:: HOME WITH SHERYL CROW::

Teenmusic.com - December 11, 2006

by Lynn Barker


She's an enduring music icon who has bounced back from cancer. You probably heard her 2002 summertime hit "Soak up the Sun" and she followed it with the touching album "Wildflower" in 2005. The nine-time Grammy award winner is spunky, friendly and an inspiration to women everywhere. After her much publicized break up with award-winning cyclist Lance Armstrong (who sadly enough, also had a bout with cancer) fans wondered if Sheryl would bounce back. She's done so with flair.

Now, Sheryl has contributed a great song for the end-credits of the new film Home of the Brave, the first major film to chronicle the lives of vets returning from the Iraq war. We chatted with Sheryl recently near Rodeo Drive in Beverly Hills about the film, her feelings about cancer and war and, of course, lighter subjects. She looked great in cute Zac Posen black and white patterned jacket, jeans and high black heels. Sheryl played a torch singer in director Irwin Winkler's film DeLovely and he thought of her to write a song for "Brave".

TeenHollywood: How did you get approached to write the song for the film?

We were over at a friend's house to screen a movie and we were just eating dinner. Irwin said 'I'm working on this movie, and I would love for you to write the end title for it'. And you never really know if those things are serious but sure enough, the next day he called me. I never got to see a script. I saw the movie completed. Had a screening then went home immediately and wrote the song. Irwin, after the movie, wanted to stop and talk about it, I went 'no, no, no. You can't talk to me about it, I gotta go straight home, while I still have it in my head', and I wrote it that night. I called the next day and he liked it.

TeenHollywood: Was there something in the film that inspired you?

Yeah, part of it was my own experience of having had breast cancer. Not the same thing, but I think [it's a] pivotal experience when you realize your life's never gonna be the same, and you're gonna have to integrate back into your life. That's the story of these four people [in the film]. Just trying to figure out, 'how do I go on from here, or from there to here'? If you really deal with it, you really experience it and embrace it, you're able to move on. I think that we're kind of in the same place we were in Vietnam. Instead of really looking at that and learning, we've sort of not remembered the lesson, and so here we are.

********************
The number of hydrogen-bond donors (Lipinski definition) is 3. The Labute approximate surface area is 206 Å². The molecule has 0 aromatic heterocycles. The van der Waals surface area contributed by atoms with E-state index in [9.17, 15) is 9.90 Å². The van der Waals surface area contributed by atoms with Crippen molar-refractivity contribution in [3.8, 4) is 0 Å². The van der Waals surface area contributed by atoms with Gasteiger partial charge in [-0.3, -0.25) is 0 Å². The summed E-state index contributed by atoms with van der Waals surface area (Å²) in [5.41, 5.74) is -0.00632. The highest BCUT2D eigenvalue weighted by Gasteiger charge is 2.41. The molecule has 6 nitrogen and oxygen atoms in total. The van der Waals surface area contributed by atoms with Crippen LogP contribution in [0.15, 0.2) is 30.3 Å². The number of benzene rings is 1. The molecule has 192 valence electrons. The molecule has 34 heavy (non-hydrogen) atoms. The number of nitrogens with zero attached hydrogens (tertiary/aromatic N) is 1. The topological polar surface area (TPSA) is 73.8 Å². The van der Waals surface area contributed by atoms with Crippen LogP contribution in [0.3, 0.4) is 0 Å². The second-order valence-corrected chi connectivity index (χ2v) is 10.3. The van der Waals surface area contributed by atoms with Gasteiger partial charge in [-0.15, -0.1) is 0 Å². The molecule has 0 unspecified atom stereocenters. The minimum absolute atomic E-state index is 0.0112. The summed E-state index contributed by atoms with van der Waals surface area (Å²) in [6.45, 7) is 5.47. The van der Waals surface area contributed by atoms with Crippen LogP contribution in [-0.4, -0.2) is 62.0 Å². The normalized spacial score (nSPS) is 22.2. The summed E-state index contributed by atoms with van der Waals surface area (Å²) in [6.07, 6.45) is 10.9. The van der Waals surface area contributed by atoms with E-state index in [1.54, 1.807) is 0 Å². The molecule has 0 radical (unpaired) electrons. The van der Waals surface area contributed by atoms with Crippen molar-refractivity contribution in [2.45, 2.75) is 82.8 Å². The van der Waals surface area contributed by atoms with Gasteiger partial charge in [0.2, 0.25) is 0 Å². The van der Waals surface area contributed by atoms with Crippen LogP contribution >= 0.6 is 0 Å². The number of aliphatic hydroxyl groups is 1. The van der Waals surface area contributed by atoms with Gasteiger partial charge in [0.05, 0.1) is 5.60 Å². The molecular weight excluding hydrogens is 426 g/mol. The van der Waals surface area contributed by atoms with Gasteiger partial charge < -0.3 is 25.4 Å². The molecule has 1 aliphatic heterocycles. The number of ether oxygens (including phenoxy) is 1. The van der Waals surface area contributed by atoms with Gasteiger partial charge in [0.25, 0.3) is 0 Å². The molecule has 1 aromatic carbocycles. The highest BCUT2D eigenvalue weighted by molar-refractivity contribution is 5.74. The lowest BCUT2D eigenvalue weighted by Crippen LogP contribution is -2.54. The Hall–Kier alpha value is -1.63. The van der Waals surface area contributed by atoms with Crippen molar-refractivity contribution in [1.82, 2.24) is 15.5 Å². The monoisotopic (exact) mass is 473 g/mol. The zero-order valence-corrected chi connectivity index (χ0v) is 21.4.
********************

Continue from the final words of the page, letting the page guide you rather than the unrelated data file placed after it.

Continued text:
TeenHollywood: Do you think this movie might be a hard sell since the Iraq war is so unpopular?

Yeah, I do and it's one of the reasons I'm talking about it a lot because I think it is an important film and I think there are certain things we don't want to look at ourselves. I think that's what the movie does, it points out that we, as a nation, have really gone to sleep. We're not holding our government responsible for giving us the truth; the real answers. They are failing our troops and there are certain things that we just don't want to look at. It's not light entertainment but it is a good story and it's well done and it's an important story.

TeenHollywood: Do you have friends who have relatives in the war?

Many personal friends, and also I have a really dear friend who went over and he's lost both of his hands and most of his arms. He's quite an inspiration. He's the son of a friend of mine and he's from my hometown, and he feels like the characters in the film; he feels like he hasn't been supported as a vet. He is now very involved in trying to lead a movement to get troops out, to stop the war, and he also feels like there's so many questions as to why we're there. But that's not really what the film is about, although I love the fact that the film does, at least, touch on the political aspects and the fact that people are on all sides of the issue. It's not heavy-handed, but it really does portray what it must be like to come home.

TeenHollywood: What's your song writing process?

With movies it's different, and I've only done it a couple of times, like I did the James Bond theme, and that's very specific, because there's a whole legacy there. It's thematic, it's torchy. With this I felt like I needed to be more dramatic, and I didn't want to restate what had already happened in the film. I wanted to just ease people out of the theater, you know. You've just seen something really heavy, and so I started with the music first. I play piano, that's my main instrument, so I started with that. And then sang kind of an ethereal melody.

TeenHollywood: Is that how you usually do it?

When I'm working on my own stuff, I generally write the words, or at least part of the words first, so that I have some idea of where I'm going. And I think I'm most successful in finishing something if I have the lyrics first, and then write the music to the lyrics. Otherwise I get bogged down with the lyrics. And that for me is the most important aspect.

TeenHollywood: How is your life right now?

Life's great! It is. I'm healthy. Had my six months check up about a month ago, and so far so good. And I just finished a tour a little over a month ago and I'm really happy. Things are good.